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Now THAT Is What I'm Talking About

On LSU's first play from scrimmage, Charles Scott rushed for 8 yards up the middle of Auburn's defense.  It was at this exact moment, you could sense that this was a different LSU team.  OK, Scott was unable to keep the running game going, but the offense came out attacking.  There was no confusion before each snap, the team simply lined up and executed. 

Jordan Jefferson, especially, looked terrific.  Forget about his numbers for a second (21-31, 242 yds, 2 TD, 0 INT), Jefferson looked comfortable in the pocket.  He didn't take absurdly deep drops.  He stood in the pocket, stepped up, and threw the ball with authority.  He looked off the safety and even appeared to progress through his reads.  He didn't just lock on one guy and force the ball in there.  Even when his receivers let him down with some drops, Jefferson never got flustered, he just kept doing good things and good things happened in turn.

Was it a perfect performance?  Of course not.  The running game disappeared.  Once again, the LSU offense decided to take an entire quarter off (this time, it was the second quarter instead of the third, just trying to keep us on our toes). 

The difference is that the mistakes didn't result in Auburn points and LSU kept scoring.  Every team makes mistakes.  Anyone who says differently is lying to you.  There is no such thing as a perfect team.  You might as well root for a unicorn.  What makes a team good, or even great, is either minimizing mistakes or working through those mistakes. 

LSU's offense may have looked ragged in the second quarter, but it did not matter.  Because the defense was downright awesome.  Before we get to how great the defense was, let's also note that LSU second quarter still resulted in 3 points, and the team did move the ball effectively on two drives, the field goal drive as time expired and the first drive which resulted in a fumble at the goalline.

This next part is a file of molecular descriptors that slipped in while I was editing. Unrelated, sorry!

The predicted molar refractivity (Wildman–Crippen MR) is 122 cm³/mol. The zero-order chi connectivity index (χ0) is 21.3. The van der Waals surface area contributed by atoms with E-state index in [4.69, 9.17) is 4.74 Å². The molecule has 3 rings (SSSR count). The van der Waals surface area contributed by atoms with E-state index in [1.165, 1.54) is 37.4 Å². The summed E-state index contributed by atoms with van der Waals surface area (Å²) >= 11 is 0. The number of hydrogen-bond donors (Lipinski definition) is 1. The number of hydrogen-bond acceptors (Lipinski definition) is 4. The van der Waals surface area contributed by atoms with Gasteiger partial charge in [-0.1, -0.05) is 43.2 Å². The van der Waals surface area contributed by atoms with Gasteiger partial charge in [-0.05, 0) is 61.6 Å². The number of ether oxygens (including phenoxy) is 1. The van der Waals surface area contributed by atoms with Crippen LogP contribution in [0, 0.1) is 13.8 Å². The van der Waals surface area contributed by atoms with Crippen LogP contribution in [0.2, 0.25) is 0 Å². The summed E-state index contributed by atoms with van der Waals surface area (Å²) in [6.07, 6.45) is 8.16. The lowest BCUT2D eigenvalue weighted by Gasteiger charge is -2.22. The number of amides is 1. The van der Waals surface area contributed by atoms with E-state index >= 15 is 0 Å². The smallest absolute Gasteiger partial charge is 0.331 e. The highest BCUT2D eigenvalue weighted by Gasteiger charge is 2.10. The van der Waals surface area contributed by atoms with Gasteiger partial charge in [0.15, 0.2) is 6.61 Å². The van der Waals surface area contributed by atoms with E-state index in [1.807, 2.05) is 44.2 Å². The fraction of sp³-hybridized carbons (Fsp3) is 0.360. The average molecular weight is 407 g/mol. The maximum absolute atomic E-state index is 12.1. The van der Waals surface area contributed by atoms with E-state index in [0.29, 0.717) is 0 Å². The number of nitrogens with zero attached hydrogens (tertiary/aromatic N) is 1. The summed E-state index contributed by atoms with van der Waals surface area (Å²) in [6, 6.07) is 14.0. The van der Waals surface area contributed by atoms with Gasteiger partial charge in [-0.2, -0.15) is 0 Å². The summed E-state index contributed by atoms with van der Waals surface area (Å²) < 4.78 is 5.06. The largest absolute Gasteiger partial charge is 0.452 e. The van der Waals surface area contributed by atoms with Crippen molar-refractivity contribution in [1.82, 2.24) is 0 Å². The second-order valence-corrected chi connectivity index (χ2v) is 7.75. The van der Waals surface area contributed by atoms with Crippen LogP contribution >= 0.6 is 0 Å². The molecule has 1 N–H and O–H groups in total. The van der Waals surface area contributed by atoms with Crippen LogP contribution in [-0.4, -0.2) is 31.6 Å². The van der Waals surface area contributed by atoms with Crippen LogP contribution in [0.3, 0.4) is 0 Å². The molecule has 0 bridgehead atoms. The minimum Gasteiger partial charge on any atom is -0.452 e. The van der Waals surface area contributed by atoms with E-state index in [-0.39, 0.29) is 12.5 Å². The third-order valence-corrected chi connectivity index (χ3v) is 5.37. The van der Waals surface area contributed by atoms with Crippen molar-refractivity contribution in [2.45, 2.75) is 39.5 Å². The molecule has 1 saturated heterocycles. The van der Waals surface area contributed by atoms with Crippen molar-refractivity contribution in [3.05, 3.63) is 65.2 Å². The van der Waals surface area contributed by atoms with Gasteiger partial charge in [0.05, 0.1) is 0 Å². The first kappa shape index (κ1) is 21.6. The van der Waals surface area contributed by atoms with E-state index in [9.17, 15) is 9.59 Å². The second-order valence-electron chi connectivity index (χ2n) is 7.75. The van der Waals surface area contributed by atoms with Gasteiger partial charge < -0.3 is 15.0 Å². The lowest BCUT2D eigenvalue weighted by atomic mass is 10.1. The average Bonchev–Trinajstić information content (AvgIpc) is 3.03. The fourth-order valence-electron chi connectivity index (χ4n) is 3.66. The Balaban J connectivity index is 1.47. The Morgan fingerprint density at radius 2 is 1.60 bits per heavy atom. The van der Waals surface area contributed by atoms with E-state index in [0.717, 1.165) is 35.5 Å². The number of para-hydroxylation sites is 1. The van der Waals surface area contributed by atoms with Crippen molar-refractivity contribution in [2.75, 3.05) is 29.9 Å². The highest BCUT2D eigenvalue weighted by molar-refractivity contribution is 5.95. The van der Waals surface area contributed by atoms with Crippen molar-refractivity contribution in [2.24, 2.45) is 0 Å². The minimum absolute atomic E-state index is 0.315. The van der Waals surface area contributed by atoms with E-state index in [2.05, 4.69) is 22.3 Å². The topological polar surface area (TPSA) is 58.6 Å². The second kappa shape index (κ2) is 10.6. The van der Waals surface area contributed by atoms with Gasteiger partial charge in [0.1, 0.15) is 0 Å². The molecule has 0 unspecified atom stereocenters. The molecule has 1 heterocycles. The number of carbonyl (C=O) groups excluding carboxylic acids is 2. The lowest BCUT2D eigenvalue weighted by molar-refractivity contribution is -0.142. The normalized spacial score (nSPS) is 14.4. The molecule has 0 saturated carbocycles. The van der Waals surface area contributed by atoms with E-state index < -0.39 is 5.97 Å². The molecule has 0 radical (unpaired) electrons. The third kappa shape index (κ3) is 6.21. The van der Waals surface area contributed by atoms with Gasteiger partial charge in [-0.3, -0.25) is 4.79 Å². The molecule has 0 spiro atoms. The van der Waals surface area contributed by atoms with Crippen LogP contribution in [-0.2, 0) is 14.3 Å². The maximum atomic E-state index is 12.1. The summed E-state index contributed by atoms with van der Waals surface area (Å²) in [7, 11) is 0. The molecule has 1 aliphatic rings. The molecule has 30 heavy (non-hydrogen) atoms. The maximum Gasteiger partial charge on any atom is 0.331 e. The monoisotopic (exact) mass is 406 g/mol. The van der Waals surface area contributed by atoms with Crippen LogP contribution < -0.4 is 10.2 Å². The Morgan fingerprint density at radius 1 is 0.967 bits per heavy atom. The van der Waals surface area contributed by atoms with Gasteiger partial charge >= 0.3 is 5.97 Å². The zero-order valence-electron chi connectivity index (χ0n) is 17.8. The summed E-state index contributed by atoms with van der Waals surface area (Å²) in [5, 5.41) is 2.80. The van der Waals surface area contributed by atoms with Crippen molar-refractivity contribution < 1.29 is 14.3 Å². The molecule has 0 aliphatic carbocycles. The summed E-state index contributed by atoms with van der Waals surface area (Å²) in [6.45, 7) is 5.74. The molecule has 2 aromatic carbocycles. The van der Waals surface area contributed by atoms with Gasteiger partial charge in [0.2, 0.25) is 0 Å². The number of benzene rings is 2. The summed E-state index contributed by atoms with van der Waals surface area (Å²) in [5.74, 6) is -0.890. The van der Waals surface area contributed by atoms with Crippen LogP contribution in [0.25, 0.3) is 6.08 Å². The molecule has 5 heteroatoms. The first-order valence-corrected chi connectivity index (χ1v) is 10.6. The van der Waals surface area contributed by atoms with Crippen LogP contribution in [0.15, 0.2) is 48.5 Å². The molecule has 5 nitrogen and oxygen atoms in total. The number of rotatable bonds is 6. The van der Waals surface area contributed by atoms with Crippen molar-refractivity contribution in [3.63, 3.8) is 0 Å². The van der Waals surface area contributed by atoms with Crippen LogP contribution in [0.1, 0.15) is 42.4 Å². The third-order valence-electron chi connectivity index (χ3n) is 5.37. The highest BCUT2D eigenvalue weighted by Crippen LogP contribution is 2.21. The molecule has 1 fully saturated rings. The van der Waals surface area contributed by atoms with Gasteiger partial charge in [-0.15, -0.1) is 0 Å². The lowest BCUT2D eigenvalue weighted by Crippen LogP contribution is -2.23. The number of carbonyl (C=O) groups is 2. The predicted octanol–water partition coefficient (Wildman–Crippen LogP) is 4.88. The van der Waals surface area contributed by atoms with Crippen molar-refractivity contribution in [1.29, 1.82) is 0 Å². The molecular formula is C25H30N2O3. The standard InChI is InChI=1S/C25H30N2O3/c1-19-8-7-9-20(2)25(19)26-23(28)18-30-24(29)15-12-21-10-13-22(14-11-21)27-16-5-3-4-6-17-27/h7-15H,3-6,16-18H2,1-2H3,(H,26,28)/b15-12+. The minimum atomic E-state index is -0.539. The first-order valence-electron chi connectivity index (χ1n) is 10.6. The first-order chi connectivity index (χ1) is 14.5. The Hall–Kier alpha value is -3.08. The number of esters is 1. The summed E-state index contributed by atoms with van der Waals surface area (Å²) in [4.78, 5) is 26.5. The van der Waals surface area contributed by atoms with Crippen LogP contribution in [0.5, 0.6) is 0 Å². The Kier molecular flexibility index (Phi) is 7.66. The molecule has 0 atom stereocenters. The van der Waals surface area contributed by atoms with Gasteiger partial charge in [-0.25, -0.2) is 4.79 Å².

The fact LSU had four drives in the second quarter is a testament to the defense.  Against Florida, LSU had two bad drives and the quarter was over because the defense could not get a stop.  Yes, Florida didn't score, but they dominated possession and it made it impossible for the offense to work through its struggles.  Against Auburn, while the offense struggled, the defense dominated. 

Auburn did not have drive in the first half that lasted more than 6 plays.  In the second quarter, Auburn gained a mere 22 yards for 2 first downs.  Oh, and they turned the ball over twice (seriously, how amazing was Chris Hawkins' interception?).  LSU may have been struggling, but Auburn was positively dormant.

LSU then started off the third quarter with the ball, drove down the field in four plays, and the game was essentially over right then and there.  You can pretty much throw out the entire second half from that point on, as the defense stopped attacking and went to more of a bend don't break style.  They bent a little, but didn't break until Auburn scored on the final play of the game.

This was a dominating win coming at the exact right time of the season.  I'd rather LSU be playing its best football in late October and November than in early October and September.  Alabama struggled mightily against Tennesee and looked vulnerable for the second straight week. 

We've been talking all season that LSU still controls their own destiny in the SEC, despite their struggles.  This was the first week where LSU looked ready to seize that destiny.  The team improved greatly, but it still needs to improve more.  this game was a phenomenal building block, but it was still a building block. 

In two weeks, LSU travels to Bama to essentially play for the SEC West title.  It couldn't happen at a better time.  It's graduation day.